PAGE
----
I have always enjoyed working with cattle. Cattle won’t eat you if you have a misfortune while you are in their pen and can’t get outside the enclosure, whereas pigs are happy to devour your carcass.
After sheep and goats, cattle were the next livestock to be domesticated some seventy-five centuries ago in southwest Asia.
I don’t dislike pigs. My family raised them while I was growing up and I like good pork on the grill and in other cooked fashions. I raised only one pig while farming.
I found a half-grown animal as I was walking in my fields. I placed a “Lost and Found” advertisement in the local newspaper and questioned my neighbors, but nobody claimed the animal, so I kept it until it was at the age to turn it into pork chops and sundry other edible cuts.
Actually, I am a fairly good judge of pigs and other farm animals like sheep, horses and dairy cows, as well as cattle. About 50 years ago I was a member of the winning county 4H livestock judging team at the Iowa State Fair.
I can’t tell anyone riding with me on the highway the make, model and year of most motorized vehicles we pass on the road. But if I spot a bovine a quarter mile away in a field while cruising the highway, I can offer a reasonably accurate estimate of its breed, sex, weight, body condition score, and—most importantly to me—its quality as a meat producer.
Please don’t tell my wife and children about this, because I have been successfully faking for many years that I know something about cars and trucks.
I learned a lot about trust and mutual appreciation from a first-calf heifer that had never been previously roped or cinched. I wrote about the experience in my book, Excellent Joy: Fishing, Farming, Hunting and Psychology.
This young animal allowed me to perform an episiotomy to help deliver her calf and to suture her without being tied up in the 20 by 20 foot calving pen. I felt humbled and realized that not only did I care about my cattle, they trusted me.
Other lessons have also been humbling, and in different ways.
I learned to be a fairly good roper and could lasso a cow from a horse or from my ATV.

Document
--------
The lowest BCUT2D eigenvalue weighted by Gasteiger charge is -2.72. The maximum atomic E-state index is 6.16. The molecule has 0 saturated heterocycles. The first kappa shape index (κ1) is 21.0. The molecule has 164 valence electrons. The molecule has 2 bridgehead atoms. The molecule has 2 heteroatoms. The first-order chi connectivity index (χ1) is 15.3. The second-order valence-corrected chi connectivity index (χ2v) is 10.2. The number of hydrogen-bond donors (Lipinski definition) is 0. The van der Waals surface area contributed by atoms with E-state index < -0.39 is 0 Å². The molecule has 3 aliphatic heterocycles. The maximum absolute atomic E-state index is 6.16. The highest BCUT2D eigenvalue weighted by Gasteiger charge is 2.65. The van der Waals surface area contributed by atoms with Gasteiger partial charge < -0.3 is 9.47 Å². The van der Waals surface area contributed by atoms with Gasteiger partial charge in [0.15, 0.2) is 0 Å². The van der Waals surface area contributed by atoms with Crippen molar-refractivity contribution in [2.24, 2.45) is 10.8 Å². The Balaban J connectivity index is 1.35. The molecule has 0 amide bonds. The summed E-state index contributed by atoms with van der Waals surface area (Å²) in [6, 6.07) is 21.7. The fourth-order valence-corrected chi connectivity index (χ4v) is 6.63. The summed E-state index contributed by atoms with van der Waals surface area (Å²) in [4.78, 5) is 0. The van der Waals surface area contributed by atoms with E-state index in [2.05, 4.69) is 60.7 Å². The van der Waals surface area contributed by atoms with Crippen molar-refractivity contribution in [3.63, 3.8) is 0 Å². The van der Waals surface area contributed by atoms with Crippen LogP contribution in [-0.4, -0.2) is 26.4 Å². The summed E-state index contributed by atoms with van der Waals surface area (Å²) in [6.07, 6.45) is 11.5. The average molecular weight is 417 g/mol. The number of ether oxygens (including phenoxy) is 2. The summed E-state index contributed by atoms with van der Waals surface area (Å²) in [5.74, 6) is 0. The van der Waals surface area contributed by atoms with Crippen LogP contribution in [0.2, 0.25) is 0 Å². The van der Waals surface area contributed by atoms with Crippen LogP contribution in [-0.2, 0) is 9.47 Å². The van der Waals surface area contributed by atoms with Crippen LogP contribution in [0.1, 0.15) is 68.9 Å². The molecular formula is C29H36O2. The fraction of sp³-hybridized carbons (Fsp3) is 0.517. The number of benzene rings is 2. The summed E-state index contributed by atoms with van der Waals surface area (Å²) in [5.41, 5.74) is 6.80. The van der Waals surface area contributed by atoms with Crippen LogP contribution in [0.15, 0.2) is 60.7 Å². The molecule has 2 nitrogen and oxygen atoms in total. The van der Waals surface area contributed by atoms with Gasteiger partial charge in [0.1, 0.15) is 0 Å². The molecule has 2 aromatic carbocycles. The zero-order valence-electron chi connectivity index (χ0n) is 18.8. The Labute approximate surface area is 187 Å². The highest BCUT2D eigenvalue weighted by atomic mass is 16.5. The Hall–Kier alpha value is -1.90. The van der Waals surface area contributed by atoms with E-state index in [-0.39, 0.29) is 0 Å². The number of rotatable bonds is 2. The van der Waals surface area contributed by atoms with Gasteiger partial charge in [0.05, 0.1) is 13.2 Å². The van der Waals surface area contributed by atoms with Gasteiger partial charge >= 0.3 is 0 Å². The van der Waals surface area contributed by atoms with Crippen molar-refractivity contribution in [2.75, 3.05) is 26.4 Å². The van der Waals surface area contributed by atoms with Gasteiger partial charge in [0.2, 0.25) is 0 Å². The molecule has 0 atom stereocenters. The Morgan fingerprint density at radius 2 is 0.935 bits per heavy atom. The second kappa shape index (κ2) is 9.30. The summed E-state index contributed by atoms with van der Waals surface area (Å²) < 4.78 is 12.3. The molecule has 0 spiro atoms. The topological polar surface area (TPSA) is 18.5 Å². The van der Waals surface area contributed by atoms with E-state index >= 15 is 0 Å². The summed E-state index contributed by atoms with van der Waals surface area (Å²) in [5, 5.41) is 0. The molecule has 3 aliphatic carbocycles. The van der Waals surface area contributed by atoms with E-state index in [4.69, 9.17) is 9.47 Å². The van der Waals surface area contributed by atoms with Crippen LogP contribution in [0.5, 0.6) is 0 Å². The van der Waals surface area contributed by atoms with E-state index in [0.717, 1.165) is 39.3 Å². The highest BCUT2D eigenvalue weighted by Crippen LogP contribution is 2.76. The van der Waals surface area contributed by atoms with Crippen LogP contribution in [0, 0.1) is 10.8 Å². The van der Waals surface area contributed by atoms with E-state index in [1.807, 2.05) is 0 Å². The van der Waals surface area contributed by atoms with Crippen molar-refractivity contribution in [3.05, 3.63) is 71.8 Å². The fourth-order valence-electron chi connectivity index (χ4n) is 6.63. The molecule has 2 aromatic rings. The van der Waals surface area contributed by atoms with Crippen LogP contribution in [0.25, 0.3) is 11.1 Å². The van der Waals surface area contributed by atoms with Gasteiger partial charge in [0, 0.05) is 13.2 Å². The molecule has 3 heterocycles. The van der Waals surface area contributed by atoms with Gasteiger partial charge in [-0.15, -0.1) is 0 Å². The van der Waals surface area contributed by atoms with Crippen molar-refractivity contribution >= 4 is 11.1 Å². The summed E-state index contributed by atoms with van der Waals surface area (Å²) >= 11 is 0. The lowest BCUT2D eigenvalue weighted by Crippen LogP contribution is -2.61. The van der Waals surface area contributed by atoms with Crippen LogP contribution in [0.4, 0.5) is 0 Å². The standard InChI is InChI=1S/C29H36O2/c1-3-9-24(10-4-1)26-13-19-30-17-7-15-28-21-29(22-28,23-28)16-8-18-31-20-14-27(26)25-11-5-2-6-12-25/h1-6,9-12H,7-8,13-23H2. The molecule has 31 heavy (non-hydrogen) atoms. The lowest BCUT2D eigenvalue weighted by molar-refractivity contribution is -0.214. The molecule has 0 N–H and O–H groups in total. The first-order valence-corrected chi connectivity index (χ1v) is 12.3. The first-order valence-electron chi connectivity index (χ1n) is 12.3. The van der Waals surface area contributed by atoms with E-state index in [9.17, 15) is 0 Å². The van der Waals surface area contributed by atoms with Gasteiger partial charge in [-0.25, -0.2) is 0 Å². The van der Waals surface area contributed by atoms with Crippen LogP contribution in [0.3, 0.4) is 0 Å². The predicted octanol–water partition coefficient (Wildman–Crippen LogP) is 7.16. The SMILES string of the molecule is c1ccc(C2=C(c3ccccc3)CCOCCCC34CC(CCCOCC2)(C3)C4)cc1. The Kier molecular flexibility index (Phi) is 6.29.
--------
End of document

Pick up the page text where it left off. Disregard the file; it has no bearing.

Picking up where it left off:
A number of years ago during a very wet April day I needed to treat a 250 pound bull calf that had a navel infection. I strode in foot-deep mud and manure with my lariat in hand into a fenced area of the pasture and cornered the calf that needed a dose of antibiotics.
The calf grew skittish as I moved ever closer. It bolted when I got within 15 feet. As the animal sprung along the fence in front of me, I quickly threw a loop ahead of the desperately fleeing calf and lassoed it.
Throwing my feet ahead of me I prepared for the rope to become taut, and it did as the calf raced past me. It had enough momentum to thrust me head over heels into the muck.
I hung onto the rope, though I ate a lot of crap and was covered from head to toe with slop, but I prided myself with being able to capture the calf on a headlong run. I gave it the antibiotic shot it needed. I thought I was a decent roper.
A few years later one of my registered Simmental calves developed pinkeye from the hordes of summer flies that usually hang around cows and calves. I rode my 4-wheeler to the pasture where the animal was kept, with my veterinary kit and a lariat.
The herd was standing on a hilltop to catch any flowing breeze on this hot day. After parking the ATV, I cautiously walked toward the herd and waited until the calf I wanted to treat was within roping distance, some 20 feet away.
As I flung the loop, it circled a 1,200 lb. cow next to the calf I was seeking. I lassoed her perfectly! She ran and I couldn’t hold her.
Eventually I caught and treated the suffering calf, but for the next several days I tried without success to grab the rope trailing behind the now cautious animal as she came to drink water or to eat grain from a bunk from which I tempted her and her herdmates to get close to me.
A week passed before I was able to grab the rope the cow was dragging as she approached water. I wrapped the lariat around a nearby post. Gradually I cinched the cow ever closer until I could unhook the clasp on the loop to free her.
I was surely glad the cow did not have to drag the rope anymore. I reappraised my roping ability.
That’s how cattle are. They can teach us lessons we need.
Dr. Rosmann lives near Harlan, Iowa. Contact him at: www.agbehavioralhealth.com.
By Mike Rosmann, Ph.D.